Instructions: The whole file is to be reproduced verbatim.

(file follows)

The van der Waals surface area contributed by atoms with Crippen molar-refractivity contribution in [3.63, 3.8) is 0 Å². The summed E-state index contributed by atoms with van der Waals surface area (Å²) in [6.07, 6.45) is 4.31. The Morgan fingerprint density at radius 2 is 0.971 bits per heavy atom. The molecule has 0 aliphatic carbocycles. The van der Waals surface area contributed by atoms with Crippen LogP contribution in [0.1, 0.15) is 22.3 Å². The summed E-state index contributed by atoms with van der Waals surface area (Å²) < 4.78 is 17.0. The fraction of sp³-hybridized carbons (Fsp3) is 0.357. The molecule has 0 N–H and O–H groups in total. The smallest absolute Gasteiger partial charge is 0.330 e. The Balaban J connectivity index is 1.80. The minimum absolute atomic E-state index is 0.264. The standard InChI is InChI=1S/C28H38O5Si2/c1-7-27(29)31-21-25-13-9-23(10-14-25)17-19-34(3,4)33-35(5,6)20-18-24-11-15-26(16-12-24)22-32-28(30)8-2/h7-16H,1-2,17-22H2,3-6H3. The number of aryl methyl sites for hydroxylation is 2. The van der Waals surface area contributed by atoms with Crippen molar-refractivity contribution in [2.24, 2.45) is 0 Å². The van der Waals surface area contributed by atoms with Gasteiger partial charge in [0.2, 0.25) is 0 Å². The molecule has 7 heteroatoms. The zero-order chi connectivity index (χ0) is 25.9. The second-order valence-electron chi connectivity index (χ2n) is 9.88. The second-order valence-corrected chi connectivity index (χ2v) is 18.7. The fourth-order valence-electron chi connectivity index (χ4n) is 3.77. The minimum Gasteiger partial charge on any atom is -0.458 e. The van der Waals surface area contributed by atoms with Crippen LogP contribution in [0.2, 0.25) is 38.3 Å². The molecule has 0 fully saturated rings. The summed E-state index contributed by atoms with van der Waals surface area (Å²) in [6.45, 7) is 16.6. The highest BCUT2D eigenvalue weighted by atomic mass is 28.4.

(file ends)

The van der Waals surface area contributed by atoms with Crippen molar-refractivity contribution in [3.63, 3.8) is 0 Å². The summed E-state index contributed by atoms with van der Waals surface area (Å²) in [6.07, 6.45) is 4.31. The Morgan fingerprint density at radius 2 is 0.971 bits per heavy atom. The molecule has 0 aliphatic carbocycles. The van der Waals surface area contributed by atoms with Crippen LogP contribution in [0.1, 0.15) is 22.3 Å². The summed E-state index contributed by atoms with van der Waals surface area (Å²) < 4.78 is 17.0. The fraction of sp³-hybridized carbons (Fsp3) is 0.357. The molecule has 0 N–H and O–H groups in total. The smallest absolute Gasteiger partial charge is 0.330 e. The Balaban J connectivity index is 1.80. The minimum absolute atomic E-state index is 0.264. The standard InChI is InChI=1S/C28H38O5Si2/c1-7-27(29)31-21-25-13-9-23(10-14-25)17-19-34(3,4)33-35(5,6)20-18-24-11-15-26(16-12-24)22-32-28(30)8-2/h7-16H,1-2,17-22H2,3-6H3. The number of aryl methyl sites for hydroxylation is 2. The van der Waals surface area contributed by atoms with Crippen molar-refractivity contribution in [2.24, 2.45) is 0 Å². The van der Waals surface area contributed by atoms with Gasteiger partial charge in [0.2, 0.25) is 0 Å². The molecule has 7 heteroatoms. The zero-order chi connectivity index (χ0) is 25.9. The second-order valence-electron chi connectivity index (χ2n) is 9.88. The second-order valence-corrected chi connectivity index (χ2v) is 18.7. The fourth-order valence-electron chi connectivity index (χ4n) is 3.77. The minimum Gasteiger partial charge on any atom is -0.458 e. The van der Waals surface area contributed by atoms with Crippen LogP contribution in [0.2, 0.25) is 38.3 Å². The molecule has 0 fully saturated rings. The summed E-state index contributed by atoms with van der Waals surface area (Å²) in [6.45, 7) is 16.6. The highest BCUT2D eigenvalue weighted by atomic mass is 28.4.